Pokemon Go aiding to the crime in US

Pokemon Go aiding to the crime in US


The Pokemon Go craze is responsible for numerous robberies of preoccupied mobile phone players, but the game’s comic strip characters have also helped United States police improve stressed community relations and even seize wanted suspects.

The app, shaped by smartphone game developer Niantic for Nintendo Cooperation Ltd, is turning over the world of gaming and getting the players off their couches and making them walk outside to play. Gazing at their mobile screens, they hunt for virtual Pokémon characters that emerge to pop up at restaurants, office spaces, museums, etc. Players score points in diverse ways which includes capturing the characters with a tap of a finger on their mobile screen. The game was the majority downloaded free app on app store of Apple, and Nintendo shares rushed nearly 25 percent on Monday.

Under a week after releasing in the US, where it has strained more than 7 million gamers to search virtual Pokémon, the game is now also facing a backlash.

Sanctified places like Arlington National Cemetery that is outside Washington D.C. have recommended players to stay away from the property, and the United States Holocaust Memorial Museum has demanded to be detached from the game. Across the US, players are being drawn down dark alleys and into unsafe neighborhoods in exploration of the imaginary creatures, only to be beleaguered by criminals.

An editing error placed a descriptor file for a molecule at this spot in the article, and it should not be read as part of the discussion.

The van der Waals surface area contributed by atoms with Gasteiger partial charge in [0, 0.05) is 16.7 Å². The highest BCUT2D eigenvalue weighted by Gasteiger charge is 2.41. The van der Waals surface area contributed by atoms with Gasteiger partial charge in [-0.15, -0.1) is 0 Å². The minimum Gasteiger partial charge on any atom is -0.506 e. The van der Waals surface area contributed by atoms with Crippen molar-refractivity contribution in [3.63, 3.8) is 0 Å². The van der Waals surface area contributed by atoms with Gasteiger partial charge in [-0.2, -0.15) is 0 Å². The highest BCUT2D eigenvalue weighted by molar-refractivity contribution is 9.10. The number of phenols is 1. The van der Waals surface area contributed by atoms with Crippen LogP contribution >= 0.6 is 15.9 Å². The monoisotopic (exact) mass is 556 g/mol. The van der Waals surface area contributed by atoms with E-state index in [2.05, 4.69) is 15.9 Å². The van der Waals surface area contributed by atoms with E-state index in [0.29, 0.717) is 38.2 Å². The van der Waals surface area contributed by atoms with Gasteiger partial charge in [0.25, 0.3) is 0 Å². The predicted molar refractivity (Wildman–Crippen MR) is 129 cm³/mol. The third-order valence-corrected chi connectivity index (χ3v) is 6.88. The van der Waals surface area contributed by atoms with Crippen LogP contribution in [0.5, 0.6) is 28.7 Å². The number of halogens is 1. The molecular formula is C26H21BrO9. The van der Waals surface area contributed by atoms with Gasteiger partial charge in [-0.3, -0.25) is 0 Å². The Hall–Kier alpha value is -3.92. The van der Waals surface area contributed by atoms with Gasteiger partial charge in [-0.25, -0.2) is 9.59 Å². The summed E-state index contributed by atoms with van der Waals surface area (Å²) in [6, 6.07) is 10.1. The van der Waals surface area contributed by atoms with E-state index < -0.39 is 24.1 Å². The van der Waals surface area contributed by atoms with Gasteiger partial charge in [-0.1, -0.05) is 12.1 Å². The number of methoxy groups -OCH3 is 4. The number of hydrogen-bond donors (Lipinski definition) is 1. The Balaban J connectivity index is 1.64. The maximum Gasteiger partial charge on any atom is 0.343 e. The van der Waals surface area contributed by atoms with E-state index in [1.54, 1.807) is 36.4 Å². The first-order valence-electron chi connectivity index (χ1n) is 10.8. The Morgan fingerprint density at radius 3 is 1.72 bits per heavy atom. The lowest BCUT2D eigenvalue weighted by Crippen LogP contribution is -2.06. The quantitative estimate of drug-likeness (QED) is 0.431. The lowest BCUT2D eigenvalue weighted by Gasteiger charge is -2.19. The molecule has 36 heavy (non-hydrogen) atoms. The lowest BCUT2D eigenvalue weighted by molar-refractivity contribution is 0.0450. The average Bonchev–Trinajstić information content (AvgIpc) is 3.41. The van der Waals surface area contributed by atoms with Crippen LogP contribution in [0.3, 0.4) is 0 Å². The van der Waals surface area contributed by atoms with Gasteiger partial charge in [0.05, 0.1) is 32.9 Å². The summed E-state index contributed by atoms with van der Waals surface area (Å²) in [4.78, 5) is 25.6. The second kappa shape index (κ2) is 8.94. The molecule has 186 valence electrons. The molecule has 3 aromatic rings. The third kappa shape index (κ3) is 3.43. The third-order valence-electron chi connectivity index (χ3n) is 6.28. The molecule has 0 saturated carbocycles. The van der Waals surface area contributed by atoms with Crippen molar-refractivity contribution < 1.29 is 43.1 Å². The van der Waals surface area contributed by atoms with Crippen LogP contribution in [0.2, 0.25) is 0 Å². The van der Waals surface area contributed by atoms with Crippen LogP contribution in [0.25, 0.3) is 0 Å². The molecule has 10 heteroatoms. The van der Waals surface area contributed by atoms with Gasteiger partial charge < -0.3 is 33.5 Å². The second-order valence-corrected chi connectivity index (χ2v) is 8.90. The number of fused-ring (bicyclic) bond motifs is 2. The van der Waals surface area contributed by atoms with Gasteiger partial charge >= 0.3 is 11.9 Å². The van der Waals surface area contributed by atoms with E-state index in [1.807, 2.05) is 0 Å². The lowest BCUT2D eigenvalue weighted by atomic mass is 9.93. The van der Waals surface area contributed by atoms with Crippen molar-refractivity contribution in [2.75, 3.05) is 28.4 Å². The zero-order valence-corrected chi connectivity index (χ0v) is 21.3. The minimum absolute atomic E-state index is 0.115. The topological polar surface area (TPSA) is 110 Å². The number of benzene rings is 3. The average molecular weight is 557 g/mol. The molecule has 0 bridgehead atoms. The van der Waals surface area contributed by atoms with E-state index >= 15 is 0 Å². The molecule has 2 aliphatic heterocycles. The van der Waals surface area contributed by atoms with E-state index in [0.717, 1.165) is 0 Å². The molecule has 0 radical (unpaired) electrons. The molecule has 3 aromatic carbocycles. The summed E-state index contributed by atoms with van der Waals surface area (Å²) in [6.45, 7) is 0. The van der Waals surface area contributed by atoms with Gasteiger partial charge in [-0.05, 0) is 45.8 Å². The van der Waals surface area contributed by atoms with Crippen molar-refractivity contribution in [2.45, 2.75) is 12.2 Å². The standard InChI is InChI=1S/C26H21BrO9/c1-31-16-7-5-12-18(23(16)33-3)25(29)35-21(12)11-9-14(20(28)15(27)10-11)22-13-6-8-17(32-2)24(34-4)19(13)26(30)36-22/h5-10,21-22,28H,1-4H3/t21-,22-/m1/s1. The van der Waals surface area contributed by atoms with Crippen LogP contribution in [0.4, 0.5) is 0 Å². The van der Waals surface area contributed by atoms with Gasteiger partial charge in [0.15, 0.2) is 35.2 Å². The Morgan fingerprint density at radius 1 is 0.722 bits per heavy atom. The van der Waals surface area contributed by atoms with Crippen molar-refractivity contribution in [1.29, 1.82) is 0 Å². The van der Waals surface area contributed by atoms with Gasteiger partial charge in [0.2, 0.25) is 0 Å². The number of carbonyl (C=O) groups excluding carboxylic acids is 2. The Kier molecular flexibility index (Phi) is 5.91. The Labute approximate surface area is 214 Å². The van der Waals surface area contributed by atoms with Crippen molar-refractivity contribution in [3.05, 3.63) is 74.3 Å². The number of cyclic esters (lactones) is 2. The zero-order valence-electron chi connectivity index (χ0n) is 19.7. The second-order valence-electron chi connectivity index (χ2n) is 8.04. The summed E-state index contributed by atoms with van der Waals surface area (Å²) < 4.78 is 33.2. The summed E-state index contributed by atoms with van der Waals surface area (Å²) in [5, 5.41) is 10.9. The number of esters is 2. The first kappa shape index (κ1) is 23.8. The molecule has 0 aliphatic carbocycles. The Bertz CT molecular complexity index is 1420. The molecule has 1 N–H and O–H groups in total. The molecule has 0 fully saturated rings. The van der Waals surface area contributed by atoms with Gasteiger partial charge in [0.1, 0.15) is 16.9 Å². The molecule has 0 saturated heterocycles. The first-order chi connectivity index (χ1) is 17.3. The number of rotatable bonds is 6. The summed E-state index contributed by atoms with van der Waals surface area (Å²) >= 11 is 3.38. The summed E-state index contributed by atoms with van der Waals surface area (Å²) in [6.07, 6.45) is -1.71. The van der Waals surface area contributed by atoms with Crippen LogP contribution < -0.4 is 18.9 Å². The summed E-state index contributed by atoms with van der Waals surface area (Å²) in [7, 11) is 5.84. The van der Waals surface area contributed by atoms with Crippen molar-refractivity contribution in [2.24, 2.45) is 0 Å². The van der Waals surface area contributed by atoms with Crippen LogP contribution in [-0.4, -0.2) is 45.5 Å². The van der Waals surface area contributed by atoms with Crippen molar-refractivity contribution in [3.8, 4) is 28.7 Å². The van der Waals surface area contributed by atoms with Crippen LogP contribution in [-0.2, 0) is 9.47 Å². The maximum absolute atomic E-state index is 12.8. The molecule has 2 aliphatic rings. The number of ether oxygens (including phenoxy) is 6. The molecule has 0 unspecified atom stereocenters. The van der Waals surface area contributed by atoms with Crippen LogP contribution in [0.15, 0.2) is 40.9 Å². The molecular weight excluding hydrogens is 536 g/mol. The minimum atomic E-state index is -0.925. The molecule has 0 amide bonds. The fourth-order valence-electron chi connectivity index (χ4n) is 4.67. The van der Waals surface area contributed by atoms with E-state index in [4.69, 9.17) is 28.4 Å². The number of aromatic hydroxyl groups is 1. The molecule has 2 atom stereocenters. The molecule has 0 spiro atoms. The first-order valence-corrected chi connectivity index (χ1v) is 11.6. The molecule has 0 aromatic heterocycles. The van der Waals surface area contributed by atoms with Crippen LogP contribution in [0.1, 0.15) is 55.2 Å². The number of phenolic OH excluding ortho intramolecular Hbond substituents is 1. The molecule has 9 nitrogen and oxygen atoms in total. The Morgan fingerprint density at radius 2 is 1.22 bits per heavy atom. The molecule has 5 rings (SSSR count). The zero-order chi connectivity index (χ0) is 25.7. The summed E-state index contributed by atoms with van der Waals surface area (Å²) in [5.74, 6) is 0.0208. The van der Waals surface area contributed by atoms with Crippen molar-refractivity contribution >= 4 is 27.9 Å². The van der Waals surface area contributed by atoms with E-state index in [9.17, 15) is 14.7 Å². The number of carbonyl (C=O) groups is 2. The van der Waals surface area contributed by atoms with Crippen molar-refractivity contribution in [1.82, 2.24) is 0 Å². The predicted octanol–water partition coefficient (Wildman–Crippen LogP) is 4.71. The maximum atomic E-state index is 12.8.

Distracted students have been reported to be robbed by Gunman in search dark alleys and even near their respective campus. There is even news of fireworks being thrown out on a group of players playing the Pokémon Go, however no injuries are reported.

And in Wyoming, a 19 year old girl who set out to hunt a Pokémon by the River known by name Big Wind on Friday got a dead body instead of a pokemon character.

This game was also responsible for a sudden increase in car accidents in the US. However, Pokémon characters have also assisted law enforcement, from helping catch indefinable suspects to polishing officers’ public image at a time of stressed ties between communities and police throughout the US.

Perceiving people playing the game on the avenue in Fall River, on Sunday in Massachusetts, a police officer on nearby patrol joined the players. The enjoyment was captured in a picture that law enforcement posted on Twitter and was liked numerous people.

“They were able to talk about a common subject and it broke all barriers between them,” said Detective Nelson Sousa.

The NYPS’S 19th Precinct tweeted a picture of a police officer riding in his squad car with his “new partner” placed beside him, the admired Pokémon cartoon character known as Pikachu.